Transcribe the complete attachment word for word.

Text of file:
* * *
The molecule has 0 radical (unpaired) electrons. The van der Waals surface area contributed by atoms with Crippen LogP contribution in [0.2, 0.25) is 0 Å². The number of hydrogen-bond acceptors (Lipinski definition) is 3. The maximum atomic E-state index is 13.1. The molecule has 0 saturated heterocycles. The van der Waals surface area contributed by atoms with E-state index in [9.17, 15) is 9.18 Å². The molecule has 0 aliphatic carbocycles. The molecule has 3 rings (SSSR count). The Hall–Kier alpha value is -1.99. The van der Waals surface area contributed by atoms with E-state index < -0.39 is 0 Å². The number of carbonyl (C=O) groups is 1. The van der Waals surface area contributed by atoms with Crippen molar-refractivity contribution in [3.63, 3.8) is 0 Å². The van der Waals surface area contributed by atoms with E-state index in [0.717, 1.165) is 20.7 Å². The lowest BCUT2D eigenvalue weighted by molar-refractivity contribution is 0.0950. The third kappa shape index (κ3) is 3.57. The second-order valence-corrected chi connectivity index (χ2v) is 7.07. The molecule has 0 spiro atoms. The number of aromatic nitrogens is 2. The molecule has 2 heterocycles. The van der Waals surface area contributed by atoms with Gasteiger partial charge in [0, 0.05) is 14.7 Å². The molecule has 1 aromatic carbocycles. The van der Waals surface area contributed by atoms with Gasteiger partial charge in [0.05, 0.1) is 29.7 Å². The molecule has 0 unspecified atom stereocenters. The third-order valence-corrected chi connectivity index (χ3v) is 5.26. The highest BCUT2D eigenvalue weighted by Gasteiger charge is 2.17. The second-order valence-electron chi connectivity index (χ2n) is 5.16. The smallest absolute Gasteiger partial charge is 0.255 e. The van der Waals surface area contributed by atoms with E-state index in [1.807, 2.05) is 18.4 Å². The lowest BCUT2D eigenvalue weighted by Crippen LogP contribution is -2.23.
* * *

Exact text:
The molecule has 0 radical (unpaired) electrons. The van der Waals surface area contributed by atoms with Crippen LogP contribution in [0.2, 0.25) is 0 Å². The number of hydrogen-bond acceptors (Lipinski definition) is 3. The maximum atomic E-state index is 13.1. The molecule has 0 saturated heterocycles. The van der Waals surface area contributed by atoms with E-state index in [9.17, 15) is 9.18 Å². The molecule has 0 aliphatic carbocycles. The molecule has 3 rings (SSSR count). The Hall–Kier alpha value is -1.99. The van der Waals surface area contributed by atoms with E-state index < -0.39 is 0 Å². The number of carbonyl (C=O) groups is 1. The van der Waals surface area contributed by atoms with Crippen molar-refractivity contribution in [3.63, 3.8) is 0 Å². The van der Waals surface area contributed by atoms with E-state index in [0.717, 1.165) is 20.7 Å². The lowest BCUT2D eigenvalue weighted by molar-refractivity contribution is 0.0950. The third kappa shape index (κ3) is 3.57. The second-order valence-corrected chi connectivity index (χ2v) is 7.07. The molecule has 0 spiro atoms. The number of aromatic nitrogens is 2. The molecule has 2 heterocycles. The van der Waals surface area contributed by atoms with Gasteiger partial charge in [0, 0.05) is 14.7 Å². The molecule has 1 aromatic carbocycles. The van der Waals surface area contributed by atoms with Gasteiger partial charge in [0.05, 0.1) is 29.7 Å². The molecule has 0 unspecified atom stereocenters. The third-order valence-corrected chi connectivity index (χ3v) is 5.26. The highest BCUT2D eigenvalue weighted by Gasteiger charge is 2.17. The second-order valence-electron chi connectivity index (χ2n) is 5.16. The smallest absolute Gasteiger partial charge is 0.255 e. The van der Waals surface area contributed by atoms with E-state index in [1.807, 2.05) is 18.4 Å². The lowest BCUT2D eigenvalue weighted by Crippen LogP contribution is -2.23.